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Shepherd University historic preservation students restore historic gravestones

ISSUED: 5 June 2012
MEDIA CONTACT: Valerie Owens
(Shepherd University historic preservation students restore historic gravestones)

Shepherdstown, WV--Shepherd University students in Dr. Keith Alexander's Introduction to Historic Preservation class have begun the process of restoring historic gravestones in the Lutheran cemetery in Shepherdstown.

The work is part of a service learning component of the class.

The gravestones, many of which were inscribed and put in place over 150 years ago, have fallen down, are leaning heavily, or have broken over the years. Restoring them will help ensure that the markers, an important historical and artistic record of Shepherdstown's past, survive for future generations.

The efforts were made possible by a grant Alexander received from the Two Rivers Giving Circle of the Eastern West Virginia Community Foundation.

"Past classes have cleaned gravestones and recorded the inscriptions," said Alexander. "With these grant funds, I was able to purchase materials that will let students apply proper restoration techniques, too, as well as try out new ways of mapping cemeteries."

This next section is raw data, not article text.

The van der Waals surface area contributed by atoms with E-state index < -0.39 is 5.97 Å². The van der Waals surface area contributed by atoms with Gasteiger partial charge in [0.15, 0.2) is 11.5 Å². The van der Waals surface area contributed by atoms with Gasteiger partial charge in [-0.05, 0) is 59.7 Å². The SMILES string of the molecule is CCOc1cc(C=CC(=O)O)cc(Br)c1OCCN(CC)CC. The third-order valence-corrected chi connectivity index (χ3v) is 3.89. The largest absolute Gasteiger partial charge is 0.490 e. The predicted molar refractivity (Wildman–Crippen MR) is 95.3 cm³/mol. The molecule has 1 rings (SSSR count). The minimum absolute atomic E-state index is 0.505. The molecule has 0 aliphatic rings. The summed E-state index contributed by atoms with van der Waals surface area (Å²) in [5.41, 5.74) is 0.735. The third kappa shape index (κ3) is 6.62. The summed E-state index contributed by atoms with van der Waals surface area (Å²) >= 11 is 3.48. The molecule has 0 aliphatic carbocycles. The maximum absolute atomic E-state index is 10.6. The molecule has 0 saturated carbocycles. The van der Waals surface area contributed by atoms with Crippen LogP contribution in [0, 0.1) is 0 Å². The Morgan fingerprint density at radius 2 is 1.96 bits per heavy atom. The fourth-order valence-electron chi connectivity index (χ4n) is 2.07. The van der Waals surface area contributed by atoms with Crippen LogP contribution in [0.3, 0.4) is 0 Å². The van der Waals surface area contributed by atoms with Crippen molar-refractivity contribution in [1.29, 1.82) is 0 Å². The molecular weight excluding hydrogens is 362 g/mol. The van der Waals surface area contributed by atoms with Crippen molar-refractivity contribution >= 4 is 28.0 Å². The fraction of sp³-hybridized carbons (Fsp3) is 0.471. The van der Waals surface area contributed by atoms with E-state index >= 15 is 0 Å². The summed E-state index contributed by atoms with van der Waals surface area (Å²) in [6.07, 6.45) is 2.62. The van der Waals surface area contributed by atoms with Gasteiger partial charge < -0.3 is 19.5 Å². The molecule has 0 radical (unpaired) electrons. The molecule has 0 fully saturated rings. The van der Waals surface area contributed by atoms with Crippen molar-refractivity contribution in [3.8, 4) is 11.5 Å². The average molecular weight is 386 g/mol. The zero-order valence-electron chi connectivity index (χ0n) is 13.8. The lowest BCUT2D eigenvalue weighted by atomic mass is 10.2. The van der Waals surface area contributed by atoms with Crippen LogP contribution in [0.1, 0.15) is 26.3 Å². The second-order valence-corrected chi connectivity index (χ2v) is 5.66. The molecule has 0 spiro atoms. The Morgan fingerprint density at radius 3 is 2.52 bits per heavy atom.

The service learning component gives students hands-on experience applying the material learned in the classroom.

"The same kinds of skills of documentation, project planning, and careful treatment of historical resources that you use when preserving a building apply when doing cemetery preservation," said Alexander. "By doing this project, students hone these skills while serving the community."

Andrew Parker, a senior historic preservation major, found that the cemetery project offered some excellent lessons in the challenges encountered when doing historic preservation.

"There's always something unexpected," said Parker. "For example, when we were restoring a headstone, we found that the bottom part of the stone was heavily degraded from resting in the concrete base that was part of an earlier repair. It was pretty interesting to see how moisture had eaten away at the stone over time."

Preserving the cemeteries also helps students relate more directly to the past.

"When I was able to read a headstone after I cleaned it, it gave me a connection," said Wesley Cole, a senior majoring in public history. "It tied together everything that we'd been doing. We're doing this so that this is remembered, so that these stones, these houses, all this stuff is there for the next generation."

The cemetery project will also give students a chance to perform research in the field.

"With this new equipment, the opportunities for student research are virtually unlimited," said Alexander.

Possibilities include comparing cleaning methods over time, comparing different mapping systems, monitoring and evaluating different methods of restoring gravestones, and analyzing the spatial arrangements of the stones to see if there are any patterns. The project can be expanded to Shepherdstown's other cemeteries as well.

"There's plenty of work still to do out there," said Alexander.

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Click on the thumbnail to view a larger image.

Andrew Parker preparing a stone for resetting.

Cleaned stone ready to be documented and reset.

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